of the winter park chamber of commerce, as well as the rotary club of Lake Mary Noel was awarded the Paul
Hawkins lifetime achievement award in 2019 and led the Findlay project to win the 2017 and 2018 winter
park chamber of commerce ovations award in April, 2020, Noel was awarded Orlando family magazine, top
15 super women award.
Dr. Anthony Orsini (3m 47s):
That’s pretty incredible Noel doesn’t move far. She now resides in Maitland, Florida, just about five miles
from where she grew up. She loves the beach working out and serving families who have experienced loss.
That is quite an introduction. Noel,
Noelle Moore (4m 2s):
Thank you. What an introduction. That’s pretty awesome.
Dr. Anthony Orsini (4m 5s):
You deserve it. I mean, I, I don’t know. My introduction would probably be about one third of that. So you’ve
kind of quite accomplishments and all since 2013, but I mean, it’s amazing. So you’ve spent your whole life
in Florida. Never moved.
Noelle Moore (4m 17s):
No, I’ve actually moved around quite a bit. I landed here about seven years ago and I was out on the West
coast and San Diego and then went up to the mountains of North Carolina and then ventured back down.
Dr. Anthony Orsini (4m 30s):
So you’re back. And I didn’t know all that because I met Noel and full disclosure. Noel is a good friend of
mine. We met, I guess in 2015, I was doing breaking bad news programs in six or seven States when I
moved from New Jersey to Florida and I wanted to bring the breaking bad news program to Orlando health
and the breaking bad news program. For those of you who don’t know, we teach physicians how to discuss
tragic news with patients and families. And we use improvisational roleplaying with professional actors,
Dr. Anthony Orsini (5m 4s):
And then after the videotape improvisational roleplaying, the physicians get to come into a room, reviewed
the videotape with instructors, both from DRC anyway, but a key component of the breaking bad news
videos is that we use instructors that are nonmedical. So the physicians not only get the, here are some
communication tips from medical instructors, but from lay people, who’ve experienced tragedy themselves.
So one of the first things I did when I got to Orlando is I said, Hey, I want to bring breaking bad news here.
Dr. Anthony Orsini (5m 37s):
You know, who do you think would be a great instructor? And of course Noel’s name came up first. I think we
met in a little small conference room and the rest is history. Noel’s been a good friend of mine. She’s always
available when we teach. And I think at the end of this podcast, you are going to be pretty inspired. So that’s
how Noel and met. And I’m so excited. So Noel, I just want you to tell everybody your story because it is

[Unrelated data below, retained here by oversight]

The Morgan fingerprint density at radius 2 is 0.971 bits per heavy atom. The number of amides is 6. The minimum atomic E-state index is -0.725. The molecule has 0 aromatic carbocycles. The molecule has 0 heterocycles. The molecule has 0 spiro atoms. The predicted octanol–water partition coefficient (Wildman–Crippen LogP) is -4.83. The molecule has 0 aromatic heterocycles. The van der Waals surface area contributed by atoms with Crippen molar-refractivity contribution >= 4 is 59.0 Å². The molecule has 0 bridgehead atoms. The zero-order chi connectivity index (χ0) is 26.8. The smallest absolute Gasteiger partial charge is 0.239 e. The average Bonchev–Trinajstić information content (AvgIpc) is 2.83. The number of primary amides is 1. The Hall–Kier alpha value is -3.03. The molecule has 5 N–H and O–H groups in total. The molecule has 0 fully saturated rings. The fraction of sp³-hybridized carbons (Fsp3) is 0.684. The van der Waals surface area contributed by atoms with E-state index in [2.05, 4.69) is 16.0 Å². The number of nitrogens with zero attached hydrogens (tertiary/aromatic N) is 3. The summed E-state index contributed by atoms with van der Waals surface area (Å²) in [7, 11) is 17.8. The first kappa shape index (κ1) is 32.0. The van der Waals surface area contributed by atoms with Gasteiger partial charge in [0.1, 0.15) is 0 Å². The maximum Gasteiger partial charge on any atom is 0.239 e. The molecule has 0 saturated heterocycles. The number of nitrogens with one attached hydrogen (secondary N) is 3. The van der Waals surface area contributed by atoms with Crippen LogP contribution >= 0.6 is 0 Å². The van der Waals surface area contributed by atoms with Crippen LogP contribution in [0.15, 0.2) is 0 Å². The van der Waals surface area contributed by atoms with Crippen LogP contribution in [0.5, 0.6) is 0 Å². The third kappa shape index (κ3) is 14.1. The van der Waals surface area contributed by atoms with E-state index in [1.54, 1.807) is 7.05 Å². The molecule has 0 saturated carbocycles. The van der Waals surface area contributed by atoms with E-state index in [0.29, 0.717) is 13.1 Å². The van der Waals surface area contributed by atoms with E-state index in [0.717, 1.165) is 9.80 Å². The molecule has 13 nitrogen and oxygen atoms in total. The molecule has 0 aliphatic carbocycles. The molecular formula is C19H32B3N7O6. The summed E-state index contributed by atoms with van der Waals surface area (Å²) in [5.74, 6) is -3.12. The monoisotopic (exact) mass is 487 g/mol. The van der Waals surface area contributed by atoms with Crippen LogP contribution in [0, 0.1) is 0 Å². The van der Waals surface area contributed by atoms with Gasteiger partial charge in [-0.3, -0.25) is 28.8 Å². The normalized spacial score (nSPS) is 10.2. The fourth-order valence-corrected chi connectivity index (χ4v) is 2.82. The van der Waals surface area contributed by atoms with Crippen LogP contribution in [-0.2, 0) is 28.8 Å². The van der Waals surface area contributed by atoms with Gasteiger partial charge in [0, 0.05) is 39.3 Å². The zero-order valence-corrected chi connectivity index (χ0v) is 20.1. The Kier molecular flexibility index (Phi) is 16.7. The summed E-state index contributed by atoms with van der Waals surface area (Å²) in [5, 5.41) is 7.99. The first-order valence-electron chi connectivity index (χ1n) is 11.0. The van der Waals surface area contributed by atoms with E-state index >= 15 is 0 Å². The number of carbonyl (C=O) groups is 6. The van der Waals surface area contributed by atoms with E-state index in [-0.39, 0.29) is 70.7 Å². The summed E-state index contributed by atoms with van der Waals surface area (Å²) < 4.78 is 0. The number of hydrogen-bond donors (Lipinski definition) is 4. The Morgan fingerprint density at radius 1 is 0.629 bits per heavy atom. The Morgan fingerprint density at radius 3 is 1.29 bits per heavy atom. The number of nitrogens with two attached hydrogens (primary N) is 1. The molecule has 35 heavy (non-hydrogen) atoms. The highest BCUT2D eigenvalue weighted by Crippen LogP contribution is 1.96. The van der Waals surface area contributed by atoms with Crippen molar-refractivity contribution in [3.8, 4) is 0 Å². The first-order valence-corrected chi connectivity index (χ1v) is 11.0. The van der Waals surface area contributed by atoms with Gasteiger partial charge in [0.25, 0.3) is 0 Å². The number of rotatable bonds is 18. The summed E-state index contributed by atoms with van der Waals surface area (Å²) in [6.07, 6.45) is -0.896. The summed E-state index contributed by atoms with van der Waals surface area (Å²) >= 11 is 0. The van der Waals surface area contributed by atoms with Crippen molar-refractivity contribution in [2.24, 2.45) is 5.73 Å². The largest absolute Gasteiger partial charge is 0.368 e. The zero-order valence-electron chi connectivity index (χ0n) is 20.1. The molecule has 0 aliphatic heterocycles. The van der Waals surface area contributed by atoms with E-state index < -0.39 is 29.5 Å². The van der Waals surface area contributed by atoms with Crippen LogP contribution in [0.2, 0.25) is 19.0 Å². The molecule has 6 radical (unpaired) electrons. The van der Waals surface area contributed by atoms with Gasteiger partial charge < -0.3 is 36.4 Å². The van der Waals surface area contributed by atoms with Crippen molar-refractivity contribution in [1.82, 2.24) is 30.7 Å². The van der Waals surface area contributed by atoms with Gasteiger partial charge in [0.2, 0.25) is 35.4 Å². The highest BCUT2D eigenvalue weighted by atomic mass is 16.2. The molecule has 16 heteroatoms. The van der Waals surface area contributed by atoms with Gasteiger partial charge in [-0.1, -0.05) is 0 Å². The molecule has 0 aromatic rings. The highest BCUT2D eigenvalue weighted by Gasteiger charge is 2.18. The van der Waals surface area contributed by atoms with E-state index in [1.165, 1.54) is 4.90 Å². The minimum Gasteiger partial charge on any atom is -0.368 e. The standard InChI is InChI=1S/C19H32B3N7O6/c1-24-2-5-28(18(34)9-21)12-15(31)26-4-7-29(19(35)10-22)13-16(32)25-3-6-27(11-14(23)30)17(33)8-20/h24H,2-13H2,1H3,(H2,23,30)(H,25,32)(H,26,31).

quite a story and it’s moved me and it still touches me every time I hear it.
Dr. Anthony Orsini (6m 9s):
Tell me about 2013 and Finley and just let them know the story that I know.
Noelle Moore (6m 15s):
Absolutely. So kudos to dr. Or Sini or Tony, just for all the work that he’s doing, honestly. And the fact that
he’s asked me just to share my story today, because really it’s, it’s a hard one. And for those that are
listening, I would say kind of prepare yourself, embrace yourself because what I went through, I pray and
hope that nobody ever has to go through. But basically in 2013, you know, I was just a young professional,
like looking to live my best life and be successful and have a great career.
Noelle Moore (6m 50s):
But I was pregnant at that time, which I was super excited about always wanting to be a mom and just so
excited to have this little girl and her name is Finley, but in 2013, February, my dad passed away. And that
was my first encounter with grief of someone close to me. And I just didn’t know how you great. I was never
around grieving people. I was never taught the skills really to grieve. And I felt, I felt really blindsided with the
fact that the first person close to me to really die was my dad.
Noelle Moore (7m 22s):
And, but the crazy part was at that time I was pregnant. So I felt like I saw like the full circle of life. Like
here’s the end of an error. However, here’s the beautiful beginning of something new. And four months later
in July, I was full term and I was admitted into a local hospital and all the fabulous things that occur the day a
woman goes into to deliver a baby and everybody was happy and we were celebrating and the induction
Noelle Moore (7m 55s):
And after approximately 24 hours, there were some physicians OBS that made a decision that ultimately
changed my life and they left the property. And shortly thereafter, my daughter Findlay needed to come out
and I was rushed into the, or, or an emergency C section. And this is just the part of my story that I think is
very, very difficult. I think it’s what helps me connect with other people, but basically she needed to come out
and there was no one there.
Noelle Moore (8m 28s):
And there was no one there for a long time to do a C section. And there was a lot of trauma that happened at
that time and the things I saw and eventually after 40 minutes, a OB got there and did the emergency state
section and got her out and she was lifeless and pale. And just the most horrific thing I think a mother could
see and they resuscitated her and put her on life support. And that moment was started journey of all the
stuff that I’ll describe later.
Noelle Moore (8m 58s):
But, you know, seeing your daughter on life support and just not looking how she should is just absolutely